Walking a Chihuahua: What Pet Columnists Suggest You Do and Avoid

Those of us who are blessed to be in their company know how hard it is walking a Chihuahua. Even though they are little cuties, most of them have a strong temperament that’s not quite easy to handle. While on the lookout for some tips on making this process enjoyable for both parties, we came across a nice columnist at Modbee. A woman looking for advice wrote as follows. “I have an 11-week-old Chihuahua mix puppy that refuses to walk on a leash. I may get her moving for two or three steps, but then she puts on the brakes and refuses to budge. Should I just be carrying her everywhere until she decides to walk on her own?” – Kayla.

The Do’s and Dont’s of Walking a Chihuahua Lisa Moore, the columnist, went on to answer that Kayla was right to an extent. Even though leash walking seems so basic to us, first-time experiences for a puppy can be a bit overwhelming. Remember that leash walking is an activity you will likely want to repeat for the next 10 years. That’s why it makes sense to intr

oduce it positively from the beginning to ensure success in the future.

According to Lisa, the main mistake owners of small breeds make is carrying their little ones around. After all, it is faster and easier, to the point that they are never leash trained. This can be a problem down the road. As she explains, a good way to introduce a puppy to a leash and collar is to begin in the home. You ought to choose a soft material for a collar and an equally lightweight leash. You can begin by leaving both on the floor for the puppy to explore on her own. After that brief introductory period, you should place the collar on her in the house and let her wear it. You may face some difficulties at first, but it’s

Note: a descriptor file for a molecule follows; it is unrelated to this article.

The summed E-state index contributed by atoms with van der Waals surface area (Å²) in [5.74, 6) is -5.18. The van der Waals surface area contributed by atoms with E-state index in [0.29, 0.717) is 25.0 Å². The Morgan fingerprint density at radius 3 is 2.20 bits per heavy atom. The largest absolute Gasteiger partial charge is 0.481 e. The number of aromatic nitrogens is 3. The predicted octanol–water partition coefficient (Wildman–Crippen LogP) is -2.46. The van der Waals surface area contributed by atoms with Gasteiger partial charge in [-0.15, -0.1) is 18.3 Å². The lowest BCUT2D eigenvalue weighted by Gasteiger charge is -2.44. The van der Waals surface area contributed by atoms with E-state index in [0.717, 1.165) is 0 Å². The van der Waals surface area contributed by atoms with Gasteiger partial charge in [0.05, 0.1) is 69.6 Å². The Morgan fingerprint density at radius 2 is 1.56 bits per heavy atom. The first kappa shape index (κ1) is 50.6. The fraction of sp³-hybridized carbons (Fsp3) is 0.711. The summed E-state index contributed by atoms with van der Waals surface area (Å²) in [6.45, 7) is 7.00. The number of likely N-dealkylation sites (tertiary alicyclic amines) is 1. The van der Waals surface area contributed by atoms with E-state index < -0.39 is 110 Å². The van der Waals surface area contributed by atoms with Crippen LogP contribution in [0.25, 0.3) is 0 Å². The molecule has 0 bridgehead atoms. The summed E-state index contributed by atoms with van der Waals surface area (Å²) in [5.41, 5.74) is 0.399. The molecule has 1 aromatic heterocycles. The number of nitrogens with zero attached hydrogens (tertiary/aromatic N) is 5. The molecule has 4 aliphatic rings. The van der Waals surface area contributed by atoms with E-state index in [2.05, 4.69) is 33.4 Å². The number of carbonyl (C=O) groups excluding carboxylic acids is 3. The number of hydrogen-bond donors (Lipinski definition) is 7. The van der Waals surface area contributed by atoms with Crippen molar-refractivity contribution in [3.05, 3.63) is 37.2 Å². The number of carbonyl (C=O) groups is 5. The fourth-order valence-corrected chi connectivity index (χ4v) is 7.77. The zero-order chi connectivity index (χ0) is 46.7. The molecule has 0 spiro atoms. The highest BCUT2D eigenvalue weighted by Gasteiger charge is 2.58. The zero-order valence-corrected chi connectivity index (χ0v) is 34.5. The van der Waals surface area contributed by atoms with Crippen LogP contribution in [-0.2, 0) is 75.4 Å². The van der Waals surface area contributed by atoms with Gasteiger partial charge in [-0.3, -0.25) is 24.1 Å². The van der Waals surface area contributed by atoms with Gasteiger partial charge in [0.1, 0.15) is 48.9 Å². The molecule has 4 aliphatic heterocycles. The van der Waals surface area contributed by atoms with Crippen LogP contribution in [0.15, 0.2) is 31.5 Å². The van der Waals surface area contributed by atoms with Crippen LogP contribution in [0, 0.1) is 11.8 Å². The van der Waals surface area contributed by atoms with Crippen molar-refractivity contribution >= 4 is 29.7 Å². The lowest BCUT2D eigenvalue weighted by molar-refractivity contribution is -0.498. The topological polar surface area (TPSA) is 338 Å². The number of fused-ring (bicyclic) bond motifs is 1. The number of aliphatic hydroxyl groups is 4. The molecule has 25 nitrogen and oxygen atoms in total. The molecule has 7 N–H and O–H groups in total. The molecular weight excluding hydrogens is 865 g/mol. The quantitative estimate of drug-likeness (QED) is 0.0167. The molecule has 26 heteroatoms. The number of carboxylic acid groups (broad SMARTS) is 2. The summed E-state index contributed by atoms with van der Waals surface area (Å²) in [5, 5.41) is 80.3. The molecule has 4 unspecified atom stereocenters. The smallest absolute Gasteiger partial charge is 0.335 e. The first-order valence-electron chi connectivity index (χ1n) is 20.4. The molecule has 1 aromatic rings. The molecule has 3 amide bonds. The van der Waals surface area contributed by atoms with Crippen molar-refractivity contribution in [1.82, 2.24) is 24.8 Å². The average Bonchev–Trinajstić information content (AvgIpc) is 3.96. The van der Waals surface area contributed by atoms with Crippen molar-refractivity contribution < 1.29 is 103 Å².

important to keep on moving forward. Once she has adjusted to wearing the collar, which may take a few minutes or days, attach the lightweight leash to it, and let it just drag around behind her as she moves through the house. As she becomes more mobile and confident while wearing the lightweight leash and collar, with you following along handing out goodies, begin to encourage her to walk with you in a new direction. At this point, you become the leader instead of the follower.

Walking Out into The Real World When it’s time to take your moves outside, be prepared to go slowly again. Although she should be comfortable walking with you on a leash, now the presence of everything in the world is there to grab her attention. You should limit her exposure to areas outside of her home where other pets have access at this stage due to her not being fully immunized. So carry her if you are at the park or the vet’s office. In public areas where dogs do not travel, put her down and practice walking a few steps at a time. As Lisa explains, the more you get used to walking a Chihuahua around, the more comfortable she’ll get, so be patient. Let her explore and give her the time she needs; just be sure to end the practice before she gets tired. It will pay off big time, and in the future, you and your puppy can walk for miles together.